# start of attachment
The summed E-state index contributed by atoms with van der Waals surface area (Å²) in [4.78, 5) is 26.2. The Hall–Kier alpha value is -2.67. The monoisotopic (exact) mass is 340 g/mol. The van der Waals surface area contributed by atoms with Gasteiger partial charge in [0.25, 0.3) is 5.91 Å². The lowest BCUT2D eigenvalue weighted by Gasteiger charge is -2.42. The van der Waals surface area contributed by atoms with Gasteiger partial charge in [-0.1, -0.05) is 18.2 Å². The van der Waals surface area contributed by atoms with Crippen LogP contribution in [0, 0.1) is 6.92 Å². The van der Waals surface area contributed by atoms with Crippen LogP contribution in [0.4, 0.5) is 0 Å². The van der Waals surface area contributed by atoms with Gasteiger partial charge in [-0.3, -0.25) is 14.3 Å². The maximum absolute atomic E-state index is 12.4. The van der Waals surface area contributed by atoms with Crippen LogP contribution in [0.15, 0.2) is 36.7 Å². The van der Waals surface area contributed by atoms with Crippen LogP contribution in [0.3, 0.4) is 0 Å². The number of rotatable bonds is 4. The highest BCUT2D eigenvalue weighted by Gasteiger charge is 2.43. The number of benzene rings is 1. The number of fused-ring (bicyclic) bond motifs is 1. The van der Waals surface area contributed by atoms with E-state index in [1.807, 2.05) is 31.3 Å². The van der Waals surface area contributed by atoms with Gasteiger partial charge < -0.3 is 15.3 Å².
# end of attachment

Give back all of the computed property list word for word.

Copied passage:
The summed E-state index contributed by atoms with van der Waals surface area (Å²) in [4.78, 5) is 26.2. The Hall–Kier alpha value is -2.67. The monoisotopic (exact) mass is 340 g/mol. The van der Waals surface area contributed by atoms with Gasteiger partial charge in [0.25, 0.3) is 5.91 Å². The lowest BCUT2D eigenvalue weighted by Gasteiger charge is -2.42. The van der Waals surface area contributed by atoms with Gasteiger partial charge in [-0.1, -0.05) is 18.2 Å². The van der Waals surface area contributed by atoms with Crippen LogP contribution in [0, 0.1) is 6.92 Å². The van der Waals surface area contributed by atoms with Crippen LogP contribution in [0.4, 0.5) is 0 Å². The van der Waals surface area contributed by atoms with Gasteiger partial charge in [-0.3, -0.25) is 14.3 Å². The maximum absolute atomic E-state index is 12.4. The van der Waals surface area contributed by atoms with Crippen LogP contribution in [0.15, 0.2) is 36.7 Å². The van der Waals surface area contributed by atoms with Crippen LogP contribution in [0.3, 0.4) is 0 Å². The number of rotatable bonds is 4. The highest BCUT2D eigenvalue weighted by Gasteiger charge is 2.43. The number of benzene rings is 1. The number of fused-ring (bicyclic) bond motifs is 1. The van der Waals surface area contributed by atoms with E-state index in [1.807, 2.05) is 31.3 Å². The van der Waals surface area contributed by atoms with Gasteiger partial charge < -0.3 is 15.3 Å².